A couple of points jumped out at me:

• Choice of health insurance is limited in Iowa. Wellmark BC and BS alone constitutes 71 percent of the health insurance market share in Iowa, with the top two insurance providers accounting for 80 percent.11

Iowa is not unusual in this regard. Most insurance markets in the United States are dominated by one or two companies. My family's Wellmark premiums went up 10 percent this year alone. Speaking of which, the annual salary of Wellmark's CEO has "nearly doubled" in the past five years to about $2.5 million.

• Choice is even more limited for people with pre-existing conditions. In Iowa, premiums can vary, within limits, based on demographic factors and health status, and coverage can exclude pre-existing conditions or even be denied completely.

I know a family in Des Moines who were unable to purchase health insurance at any price because the mother has a thyroid condition. They are now covered through the father's employer, but if he loses his job they will have no health insurance options.

Two more reasons why we cannot settle for health care reform without a public option, or with a fake public option. I was glad to see several House Democratic caucuses affirm that they will fight any health care bill lacking "a real and robust public option that lives up to our criteria".

Click "there's more" to read the whole report, with supporting footnotes.

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The dangers of a fake public health insurance option

by: desmoinesdem

Thu Jun 18, 2009 at 19:31:37 PM CDT

The White House and key Democratic senators, including Iowa's Tom Harkin, appear to be walking into a trap for the sake of bipartisan agreement on health care in the Senate.

There is growing support for a fake "public option," as opposed to a government health insurance plan that would compete directly with private insurance companies.

If Congress passes this kind of deal and President Barack Obama signs it, we will get a enormously expensive non-solution to an enormous problem, and Democrats will pay the political price.

After the jump I'll explain why political hacks as well as policy wonks should refuse the latest efforts to derail the public option.  

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What you can do to support the public option

by: desmoinesdem

Thu Jun 18, 2009 at 08:05:37 AM CDT

Iowa State Senator Jack Hatch was in Washington yesterday to chair the first meeting of a working group on health care. According to a White House press release,

State Legislators for Health Reform includes leaders from across the country who will educate their communities on the need for health reform this year.  The legislators will host public events, author opinion pieces in local publications, and use their established networks to organize constituents in support of health reform.

The Iowa Senate Democrats issued a statement from Hatch, who said the state legislators told Health and Human Services Secretary Kathleen Sebelius that "state-level health care reforms can only go so far." He added that Sebelius

"stressed the need to expand choices in the health insurance market is essential.  Increased competition will lower costs and improve patient care.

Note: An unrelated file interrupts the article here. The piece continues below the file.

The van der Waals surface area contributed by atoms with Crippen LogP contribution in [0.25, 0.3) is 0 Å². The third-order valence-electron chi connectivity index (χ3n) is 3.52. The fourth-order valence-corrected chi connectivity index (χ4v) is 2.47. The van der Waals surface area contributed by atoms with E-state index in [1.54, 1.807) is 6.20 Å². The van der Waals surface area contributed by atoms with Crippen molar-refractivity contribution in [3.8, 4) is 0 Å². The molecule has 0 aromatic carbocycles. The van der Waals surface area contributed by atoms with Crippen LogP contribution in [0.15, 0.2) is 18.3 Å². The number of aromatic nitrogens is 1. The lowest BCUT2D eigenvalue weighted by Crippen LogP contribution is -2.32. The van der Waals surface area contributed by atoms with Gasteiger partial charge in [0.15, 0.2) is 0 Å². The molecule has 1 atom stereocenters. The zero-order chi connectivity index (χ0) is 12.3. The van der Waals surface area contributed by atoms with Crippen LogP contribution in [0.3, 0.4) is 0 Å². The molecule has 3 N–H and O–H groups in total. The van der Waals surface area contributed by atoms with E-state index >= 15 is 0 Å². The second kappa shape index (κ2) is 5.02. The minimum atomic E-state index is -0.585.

"That's why we all agreed that Americans must have a public health insurance option and now is the time to speak up."

A public option that makes health insurance more accessible and affordable for adults is also likely to improve the health of children. Kevin Concannon of the Iowa Department of Human Services explained why in his contribution to the Reforming States Group's May 2009 Healthy States/Healthy Nation report:

Ultimately, to achieve better health care access and better health status for children, the United States needs to cover parents as an essential, linked strategy for children. If parents have health insurance, they will better utilize the health care systems available to their children.

If you believe that real health care reform requires a public option for health insurance, you have two new and easy ways to do something about it. Neither will take more than a minute or two of your time.

Details are after the jump.

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Late-term abortion provider murdered in church

by: desmoinesdem

Sun May 31, 2009 at 14:42:59 PM CDT

An assailant shot and killed Dr. George Tiller at a church in Wichita, Kansas this morning. Tiller has long been demonized by the anti-choice movement because he performs late-term abortions. He was shot in 1993 and has faced numerous threats, and his clinic has been bombed and vandalized. The Wichita Eagle has background here and is updating the story. (Note: police arrested a 51-year-old male suspect about three hours after the shooting.)

Daily Kos user wiscmass discusses other violent attacks against abortion providers here. As wiscmass notes, every murder or assault is a deterrent to medical professionals considering whether to provide abortion services. By intimidating doctors, anti-choice activists can restrict access to abortion where legal and political methods have failed. I would add that even non-violent methods of intimidation can be effective. For instance, the Sioux City medical community has made clear hospital privileges will be denied to any local doctor who performs abortions at Planned Parenthood of Greater Iowa's clinic there.